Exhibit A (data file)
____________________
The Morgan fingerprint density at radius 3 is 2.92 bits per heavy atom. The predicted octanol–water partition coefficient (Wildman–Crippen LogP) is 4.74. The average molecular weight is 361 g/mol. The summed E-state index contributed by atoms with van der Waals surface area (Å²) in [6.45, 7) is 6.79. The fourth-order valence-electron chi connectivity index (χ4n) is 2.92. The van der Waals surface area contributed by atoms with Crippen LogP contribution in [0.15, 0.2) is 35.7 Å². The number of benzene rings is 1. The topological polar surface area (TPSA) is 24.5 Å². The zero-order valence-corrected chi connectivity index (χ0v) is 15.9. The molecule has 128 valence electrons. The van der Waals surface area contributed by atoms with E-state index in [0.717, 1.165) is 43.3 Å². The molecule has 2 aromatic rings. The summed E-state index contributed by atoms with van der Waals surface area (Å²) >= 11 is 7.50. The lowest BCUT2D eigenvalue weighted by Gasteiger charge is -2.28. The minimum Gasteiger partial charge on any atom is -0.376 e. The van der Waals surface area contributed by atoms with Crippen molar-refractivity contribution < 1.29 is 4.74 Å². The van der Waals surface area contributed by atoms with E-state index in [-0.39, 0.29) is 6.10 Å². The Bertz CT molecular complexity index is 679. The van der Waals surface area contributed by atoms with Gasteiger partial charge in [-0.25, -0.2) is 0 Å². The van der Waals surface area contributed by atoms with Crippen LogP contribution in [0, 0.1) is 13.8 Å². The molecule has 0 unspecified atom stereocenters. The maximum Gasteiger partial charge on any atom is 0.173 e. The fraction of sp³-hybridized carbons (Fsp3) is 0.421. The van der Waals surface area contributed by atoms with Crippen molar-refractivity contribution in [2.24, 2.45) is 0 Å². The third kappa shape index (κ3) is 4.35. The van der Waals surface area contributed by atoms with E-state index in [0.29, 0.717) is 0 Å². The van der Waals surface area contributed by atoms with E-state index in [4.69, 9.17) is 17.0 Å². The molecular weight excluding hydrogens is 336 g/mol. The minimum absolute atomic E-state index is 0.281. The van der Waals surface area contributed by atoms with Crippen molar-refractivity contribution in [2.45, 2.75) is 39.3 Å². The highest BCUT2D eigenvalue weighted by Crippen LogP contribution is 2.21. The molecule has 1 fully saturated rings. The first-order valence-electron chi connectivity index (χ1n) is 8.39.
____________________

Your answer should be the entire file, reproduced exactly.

The Morgan fingerprint density at radius 3 is 2.92 bits per heavy atom. The predicted octanol–water partition coefficient (Wildman–Crippen LogP) is 4.74. The average molecular weight is 361 g/mol. The summed E-state index contributed by atoms with van der Waals surface area (Å²) in [6.45, 7) is 6.79. The fourth-order valence-electron chi connectivity index (χ4n) is 2.92. The van der Waals surface area contributed by atoms with Crippen LogP contribution in [0.15, 0.2) is 35.7 Å². The number of benzene rings is 1. The topological polar surface area (TPSA) is 24.5 Å². The zero-order valence-corrected chi connectivity index (χ0v) is 15.9. The molecule has 128 valence electrons. The van der Waals surface area contributed by atoms with E-state index in [0.717, 1.165) is 43.3 Å². The molecule has 2 aromatic rings. The summed E-state index contributed by atoms with van der Waals surface area (Å²) >= 11 is 7.50. The lowest BCUT2D eigenvalue weighted by Gasteiger charge is -2.28. The minimum Gasteiger partial charge on any atom is -0.376 e. The van der Waals surface area contributed by atoms with Crippen molar-refractivity contribution < 1.29 is 4.74 Å². The van der Waals surface area contributed by atoms with E-state index in [-0.39, 0.29) is 6.10 Å². The Bertz CT molecular complexity index is 679. The van der Waals surface area contributed by atoms with Gasteiger partial charge in [-0.25, -0.2) is 0 Å². The van der Waals surface area contributed by atoms with Crippen LogP contribution in [0, 0.1) is 13.8 Å². The molecule has 0 unspecified atom stereocenters. The maximum Gasteiger partial charge on any atom is 0.173 e. The fraction of sp³-hybridized carbons (Fsp3) is 0.421. The van der Waals surface area contributed by atoms with Crippen molar-refractivity contribution in [2.24, 2.45) is 0 Å². The third kappa shape index (κ3) is 4.35. The van der Waals surface area contributed by atoms with E-state index in [0.29, 0.717) is 0 Å². The van der Waals surface area contributed by atoms with E-state index in [4.69, 9.17) is 17.0 Å². The molecular weight excluding hydrogens is 336 g/mol. The minimum absolute atomic E-state index is 0.281. The van der Waals surface area contributed by atoms with Crippen molar-refractivity contribution in [2.45, 2.75) is 39.3 Å². The highest BCUT2D eigenvalue weighted by Crippen LogP contribution is 2.21. The molecule has 1 fully saturated rings. The first-order valence-electron chi connectivity index (χ1n) is 8.39.